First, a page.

When you have selected all blocks you wanted for your new experiment, you can proceed to step 2 using the wizard bar at the top. 

Step 2 | Configure selected blocks

The next step is to further subdivide or split the selected blocks into units, which reflect the exact location of your plant in the platform. A list of predefined block layouts is made available in the Block layout drop-down. The selected splitting configuration will be visualized on the right hand side, together with the parameters used for splitting the block into units. You can always consult the question mark in the top left corner if you are not confident what to do.



If you want to arrange your plants differently than any layout that is provided, you can still create your own layout. For a detailed explanation about the block splitting settings and creating a new layout you are invited to consult the Create Block Configuration page. 

Besides the block splitting layout, there are other block settings that need to be defined as well:
  • Barcode height defines the height of the physical metal barcodes on the platform (if used) so that scanner coordinates can be converted to your platform coordinates.
  • Pot height is used to remove any background and correctly compute plant height.
  • Crop Radius can be used of you want a circular mask on your rectangular unit.
  • Split configuration defines the splitting algorithm, and is rectangular by default. There are also hexagonal splitting methods available on request.
If you are ready with your block configuration, it is time to assign plants to the newly created units for your experiment.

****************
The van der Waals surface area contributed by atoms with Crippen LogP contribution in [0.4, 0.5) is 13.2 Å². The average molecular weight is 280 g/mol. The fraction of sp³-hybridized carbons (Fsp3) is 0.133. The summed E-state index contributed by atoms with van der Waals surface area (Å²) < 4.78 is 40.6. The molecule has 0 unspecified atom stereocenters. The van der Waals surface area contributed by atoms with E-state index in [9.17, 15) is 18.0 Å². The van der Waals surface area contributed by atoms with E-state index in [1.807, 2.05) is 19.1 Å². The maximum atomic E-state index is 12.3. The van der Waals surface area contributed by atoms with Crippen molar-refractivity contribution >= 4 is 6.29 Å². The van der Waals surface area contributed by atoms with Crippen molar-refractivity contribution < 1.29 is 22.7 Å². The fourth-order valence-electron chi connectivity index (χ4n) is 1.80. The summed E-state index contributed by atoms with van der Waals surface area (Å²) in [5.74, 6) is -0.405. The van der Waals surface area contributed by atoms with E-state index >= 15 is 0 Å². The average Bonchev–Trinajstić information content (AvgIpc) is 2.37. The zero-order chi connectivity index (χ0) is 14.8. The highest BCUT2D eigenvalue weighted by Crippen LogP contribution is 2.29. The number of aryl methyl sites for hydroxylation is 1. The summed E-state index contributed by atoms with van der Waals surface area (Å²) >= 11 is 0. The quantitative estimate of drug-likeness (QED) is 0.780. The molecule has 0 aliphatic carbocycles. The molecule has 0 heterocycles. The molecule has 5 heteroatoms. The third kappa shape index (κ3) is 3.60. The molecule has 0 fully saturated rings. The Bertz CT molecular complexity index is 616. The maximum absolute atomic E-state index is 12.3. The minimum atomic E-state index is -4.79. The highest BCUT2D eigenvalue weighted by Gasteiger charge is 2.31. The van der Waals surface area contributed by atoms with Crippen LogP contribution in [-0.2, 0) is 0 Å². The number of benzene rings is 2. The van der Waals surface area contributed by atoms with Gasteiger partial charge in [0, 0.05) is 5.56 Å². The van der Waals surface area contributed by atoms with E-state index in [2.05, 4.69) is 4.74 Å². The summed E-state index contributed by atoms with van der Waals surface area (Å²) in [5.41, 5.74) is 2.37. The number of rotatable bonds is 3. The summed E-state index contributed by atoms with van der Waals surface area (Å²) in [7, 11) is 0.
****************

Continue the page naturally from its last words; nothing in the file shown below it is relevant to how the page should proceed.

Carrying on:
Step 3 | Experiment Design

This is the step where you ultimately define the connection between the physical and biological world of your experiment. Here you can assign plant information (genotype x treatment) or metadata to your newly created units.



When you proceed to step 3 you will see that initially all selected blocks are yellow. Yellow indicates that not all metadata for these blocks was added. There are two ways to link metadata to your newly created units, you can choose to do it manually through the interface or by means of file upload.

Manual

For manually assigning plant information to your units, click on any yellow block to open a modal window that shows the block with all the units inside. In this modal window you can now assign a plant to each unit by defining its genotype and treatment. To do that, select one or multiple units by clicking and dragging a rectangle around them. Use CTRL or SHIFT to add or remove units from the current selection. After you made your selection, select the genotype or treatment you want and click the update genotype / treatment button. You will see that the color of the blocks will switch and a legend above the block will indicate all used genotypes and treatments. If you wish to apply this layout of treatment and genotype to all blocks in the experiment you can use the Copy genotype/treatment layout to all blocks button.